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On women and confessional writing

June 15, 2012

So this happened:

I’m always on drugs … Look, I couldn’t spend another summer meeting deadlines behind a computer at night when I could be on the rooftop of Le Bain looking for shooting stars and smoking angel dust with my friends and writing a book, which is what I’m doing next … Drug addicts undeniably bring editorial black magic to the table like nobody else, but obviously we make the worst staffers.

That is lovely writing, but the content. If it was fiction, it would be great, but it isn’t: Cat has now left xojane.com, and is definitely not heading back to rehab. She is walking away from a writing job to take drugs and write a book.

Cat Marnell’s columns for xojane.com exist at the sharp, scary end of women’s confessional writing, along with Liz Jones‘s for the Daily Mail (read those last two in succession; feel your heart break), where the reader actually becomes concerned that the writing is a continuing call for help that no one is answering. I always found Cat’s columns hard to read for that reason.

At the other end of the spectrum, you have Lena Dunham‘s work and Candace Bushnell‘s dating columns that led to you-know-what.  In these columns and TV shows, the material for the written confessionals comes from Candace/Carrie and Lena/Hannah Horvath’s lives, but is fictionalised lightly, and transformed into something fun, or at least wry, no matter how many disasters happened.

In between, there’s every other female writer who’s worked in the confessional mode (which is most columnists you can think of). Men rarely work in this genre; it isn’t really expected of them. Why is that?

Let’s start at the obvious place: Liz Jones. This is confession as profession, and of course it would be in the Daily Mail. It was probably her article about her breast reduction that first got me. Bear in mind that Liz has anorexia. Here are a few excerpts:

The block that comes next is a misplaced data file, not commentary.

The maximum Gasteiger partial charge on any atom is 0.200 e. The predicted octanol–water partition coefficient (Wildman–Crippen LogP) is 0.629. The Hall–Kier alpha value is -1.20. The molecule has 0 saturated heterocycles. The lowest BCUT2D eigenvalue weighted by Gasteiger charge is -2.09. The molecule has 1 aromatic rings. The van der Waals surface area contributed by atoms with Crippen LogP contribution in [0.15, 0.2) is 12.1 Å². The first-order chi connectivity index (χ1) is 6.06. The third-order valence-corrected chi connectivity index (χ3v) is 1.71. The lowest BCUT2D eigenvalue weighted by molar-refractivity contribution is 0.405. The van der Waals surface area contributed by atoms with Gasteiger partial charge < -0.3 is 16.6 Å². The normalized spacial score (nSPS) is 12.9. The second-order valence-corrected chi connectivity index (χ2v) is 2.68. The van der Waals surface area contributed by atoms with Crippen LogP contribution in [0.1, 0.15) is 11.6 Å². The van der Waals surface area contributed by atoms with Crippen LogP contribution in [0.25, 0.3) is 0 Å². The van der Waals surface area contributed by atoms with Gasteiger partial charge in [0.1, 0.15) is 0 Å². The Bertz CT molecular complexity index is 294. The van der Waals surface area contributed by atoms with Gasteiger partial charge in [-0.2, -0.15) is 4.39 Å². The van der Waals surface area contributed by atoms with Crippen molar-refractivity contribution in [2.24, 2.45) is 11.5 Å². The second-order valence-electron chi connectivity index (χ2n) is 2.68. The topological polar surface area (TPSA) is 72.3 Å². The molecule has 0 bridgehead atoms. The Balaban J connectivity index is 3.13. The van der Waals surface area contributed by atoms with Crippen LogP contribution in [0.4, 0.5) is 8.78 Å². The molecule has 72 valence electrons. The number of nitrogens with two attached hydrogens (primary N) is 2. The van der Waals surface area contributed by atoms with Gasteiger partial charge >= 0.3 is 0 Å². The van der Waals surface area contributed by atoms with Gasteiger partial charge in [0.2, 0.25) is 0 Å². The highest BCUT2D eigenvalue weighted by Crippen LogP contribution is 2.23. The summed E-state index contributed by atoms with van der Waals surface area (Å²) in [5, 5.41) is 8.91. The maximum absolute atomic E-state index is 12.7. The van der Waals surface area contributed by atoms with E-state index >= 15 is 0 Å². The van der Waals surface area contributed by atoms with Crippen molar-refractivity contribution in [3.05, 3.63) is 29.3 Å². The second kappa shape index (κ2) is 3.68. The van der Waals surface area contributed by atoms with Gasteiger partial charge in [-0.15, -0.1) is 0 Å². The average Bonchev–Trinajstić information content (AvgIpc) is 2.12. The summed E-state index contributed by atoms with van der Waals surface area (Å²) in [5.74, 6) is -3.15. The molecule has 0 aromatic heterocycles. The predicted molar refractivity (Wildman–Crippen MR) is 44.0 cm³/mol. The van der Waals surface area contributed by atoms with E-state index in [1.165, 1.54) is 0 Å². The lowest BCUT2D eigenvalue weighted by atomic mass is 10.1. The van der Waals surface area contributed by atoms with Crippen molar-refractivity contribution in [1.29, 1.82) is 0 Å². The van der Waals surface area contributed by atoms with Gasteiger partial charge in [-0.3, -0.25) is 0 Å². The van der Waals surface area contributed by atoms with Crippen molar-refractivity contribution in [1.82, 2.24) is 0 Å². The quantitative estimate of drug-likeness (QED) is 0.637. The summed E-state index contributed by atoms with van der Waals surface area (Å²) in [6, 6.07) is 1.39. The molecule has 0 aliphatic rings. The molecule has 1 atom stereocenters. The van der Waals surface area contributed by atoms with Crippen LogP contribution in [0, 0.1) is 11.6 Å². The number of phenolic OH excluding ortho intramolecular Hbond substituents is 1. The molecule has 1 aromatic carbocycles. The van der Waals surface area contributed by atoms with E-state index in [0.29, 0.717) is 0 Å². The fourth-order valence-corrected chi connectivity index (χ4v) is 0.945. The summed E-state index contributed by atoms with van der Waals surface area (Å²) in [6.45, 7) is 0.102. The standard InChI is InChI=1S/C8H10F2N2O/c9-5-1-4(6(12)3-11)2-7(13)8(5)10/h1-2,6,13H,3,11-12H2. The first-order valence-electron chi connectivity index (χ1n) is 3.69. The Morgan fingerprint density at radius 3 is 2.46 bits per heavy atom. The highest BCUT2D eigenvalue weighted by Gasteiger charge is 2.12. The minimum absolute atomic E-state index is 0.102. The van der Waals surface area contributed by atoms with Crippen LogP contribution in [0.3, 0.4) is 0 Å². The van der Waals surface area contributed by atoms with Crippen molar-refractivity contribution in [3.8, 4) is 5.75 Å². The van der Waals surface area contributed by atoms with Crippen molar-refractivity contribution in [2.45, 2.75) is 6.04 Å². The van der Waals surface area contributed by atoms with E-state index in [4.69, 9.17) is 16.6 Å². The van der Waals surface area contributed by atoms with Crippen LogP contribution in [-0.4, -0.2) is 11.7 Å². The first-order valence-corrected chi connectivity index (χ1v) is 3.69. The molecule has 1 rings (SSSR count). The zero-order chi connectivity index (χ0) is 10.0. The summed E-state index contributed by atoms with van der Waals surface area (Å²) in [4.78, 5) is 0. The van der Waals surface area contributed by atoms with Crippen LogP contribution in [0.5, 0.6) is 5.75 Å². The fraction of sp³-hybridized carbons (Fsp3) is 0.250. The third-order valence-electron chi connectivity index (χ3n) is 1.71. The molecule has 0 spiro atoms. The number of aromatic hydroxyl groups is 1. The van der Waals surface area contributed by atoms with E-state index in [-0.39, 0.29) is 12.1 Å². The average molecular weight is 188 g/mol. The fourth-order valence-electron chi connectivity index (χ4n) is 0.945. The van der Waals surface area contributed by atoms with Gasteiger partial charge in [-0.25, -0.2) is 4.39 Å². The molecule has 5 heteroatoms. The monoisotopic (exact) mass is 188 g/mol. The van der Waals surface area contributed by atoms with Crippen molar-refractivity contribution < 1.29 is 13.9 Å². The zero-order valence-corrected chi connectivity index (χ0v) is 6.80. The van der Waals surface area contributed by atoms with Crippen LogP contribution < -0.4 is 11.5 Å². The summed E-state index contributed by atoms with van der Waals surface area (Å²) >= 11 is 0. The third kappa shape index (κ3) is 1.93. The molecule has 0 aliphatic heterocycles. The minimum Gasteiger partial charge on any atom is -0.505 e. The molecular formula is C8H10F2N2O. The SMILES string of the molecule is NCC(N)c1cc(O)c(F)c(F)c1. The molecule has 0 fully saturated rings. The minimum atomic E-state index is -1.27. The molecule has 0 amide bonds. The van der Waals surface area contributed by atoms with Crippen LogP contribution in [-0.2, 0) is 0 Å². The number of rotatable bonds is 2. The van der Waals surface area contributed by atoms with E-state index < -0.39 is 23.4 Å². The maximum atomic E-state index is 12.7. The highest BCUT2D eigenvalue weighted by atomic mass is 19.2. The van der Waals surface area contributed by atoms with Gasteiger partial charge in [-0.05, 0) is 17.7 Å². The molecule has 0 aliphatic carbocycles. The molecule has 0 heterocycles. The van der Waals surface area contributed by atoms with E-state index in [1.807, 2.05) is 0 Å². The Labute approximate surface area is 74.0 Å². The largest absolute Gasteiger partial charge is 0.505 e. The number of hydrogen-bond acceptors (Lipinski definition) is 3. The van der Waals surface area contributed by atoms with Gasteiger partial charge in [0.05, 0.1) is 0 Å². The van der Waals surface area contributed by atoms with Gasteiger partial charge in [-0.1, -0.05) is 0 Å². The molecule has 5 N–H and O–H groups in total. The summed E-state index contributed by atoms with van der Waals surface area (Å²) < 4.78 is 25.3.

As far as I was concerned, my breasts were interlopers; they were not my fault. An anorexic from the age of 11, I had never had breasts before.

The reason my breasts sprouted was because, aged 22 and dangerously thin, I sought medical help at St Barts hospital and was prescribed steroids to make me put on weight…

My breasts swelled like marrows after a rainstorm.

Blood had seeped through my white T-shirt from the incisions under the breasts that snaked into my armpits and from around each replanted nipple, but I was thrilled.

But the scars (mental, physical) meant I missed out on a lot in life. About eight years after the operation, I went back to the same surgeon to see if he could excise the scar tissue.

‘I can’t get a boyfriend until you do,’ I told him.

‘What, you mean you haven’t let a man see you since the op, which was when you were turning 30?’

‘No.’

‘You mean you have let your 30s pass you by? What about children and sex and happiness?’

I shook my head.

Now I have quoted a lot, and the reason is because it is good writing. I haven’t been through any of these things that Liz has suffered, but I can really imagine it, thanks to the “marrows after a rainstorm,” “snaked into my armpits from around each replanted nipple” and the magnificently sad, concise conversation with her surgeon, the emptiness of time wasted lurking just underneath the simple words.

The pain and sadness have clearly not abated with time, and Liz Jones continues to struggle with anorexia. This, and the underlying issues causing the anorexia, clearly affects other area of her life (as it would for any of us).

Does writing the columns act as therapy? It doesn’t seem like it, and it doesn’t seem like it, as themes are revisited without happy breakthroughs or new insights.

… TBC…

Update 10/10/12: Confession – I don’t think I’ll ever finish this…

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